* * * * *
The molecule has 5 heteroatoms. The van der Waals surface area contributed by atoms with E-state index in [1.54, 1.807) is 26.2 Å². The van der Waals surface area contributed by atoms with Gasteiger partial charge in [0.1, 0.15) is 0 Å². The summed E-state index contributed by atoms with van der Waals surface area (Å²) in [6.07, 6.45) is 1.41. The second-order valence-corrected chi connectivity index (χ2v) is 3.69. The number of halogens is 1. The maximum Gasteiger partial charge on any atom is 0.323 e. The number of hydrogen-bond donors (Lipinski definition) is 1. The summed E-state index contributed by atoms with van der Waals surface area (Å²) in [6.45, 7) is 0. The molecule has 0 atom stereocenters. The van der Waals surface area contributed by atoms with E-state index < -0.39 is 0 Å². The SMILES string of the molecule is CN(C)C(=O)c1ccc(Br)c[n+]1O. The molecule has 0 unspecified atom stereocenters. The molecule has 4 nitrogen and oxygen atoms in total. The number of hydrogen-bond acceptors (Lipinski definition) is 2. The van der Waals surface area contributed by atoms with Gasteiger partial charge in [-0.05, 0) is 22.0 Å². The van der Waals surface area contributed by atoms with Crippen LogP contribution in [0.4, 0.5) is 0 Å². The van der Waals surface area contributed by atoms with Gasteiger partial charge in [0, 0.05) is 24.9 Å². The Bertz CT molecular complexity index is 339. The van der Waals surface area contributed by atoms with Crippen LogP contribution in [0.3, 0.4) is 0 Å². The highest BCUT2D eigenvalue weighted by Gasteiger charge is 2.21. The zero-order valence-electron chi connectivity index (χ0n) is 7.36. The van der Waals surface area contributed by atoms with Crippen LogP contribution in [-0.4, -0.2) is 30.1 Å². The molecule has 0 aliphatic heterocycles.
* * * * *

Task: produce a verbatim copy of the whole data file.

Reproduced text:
The molecule has 5 heteroatoms. The van der Waals surface area contributed by atoms with E-state index in [1.54, 1.807) is 26.2 Å². The van der Waals surface area contributed by atoms with Gasteiger partial charge in [0.1, 0.15) is 0 Å². The summed E-state index contributed by atoms with van der Waals surface area (Å²) in [6.07, 6.45) is 1.41. The second-order valence-corrected chi connectivity index (χ2v) is 3.69. The number of halogens is 1. The maximum Gasteiger partial charge on any atom is 0.323 e. The number of hydrogen-bond donors (Lipinski definition) is 1. The summed E-state index contributed by atoms with van der Waals surface area (Å²) in [6.45, 7) is 0. The molecule has 0 atom stereocenters. The van der Waals surface area contributed by atoms with E-state index < -0.39 is 0 Å². The SMILES string of the molecule is CN(C)C(=O)c1ccc(Br)c[n+]1O. The molecule has 0 unspecified atom stereocenters. The molecule has 4 nitrogen and oxygen atoms in total. The number of hydrogen-bond acceptors (Lipinski definition) is 2. The van der Waals surface area contributed by atoms with Gasteiger partial charge in [-0.05, 0) is 22.0 Å². The van der Waals surface area contributed by atoms with Crippen LogP contribution in [0.4, 0.5) is 0 Å². The van der Waals surface area contributed by atoms with Gasteiger partial charge in [0, 0.05) is 24.9 Å². The Bertz CT molecular complexity index is 339. The van der Waals surface area contributed by atoms with Crippen LogP contribution in [0.3, 0.4) is 0 Å². The highest BCUT2D eigenvalue weighted by Gasteiger charge is 2.21. The zero-order valence-electron chi connectivity index (χ0n) is 7.36. The van der Waals surface area contributed by atoms with Crippen LogP contribution in [-0.4, -0.2) is 30.1 Å². The molecule has 0 aliphatic heterocycles.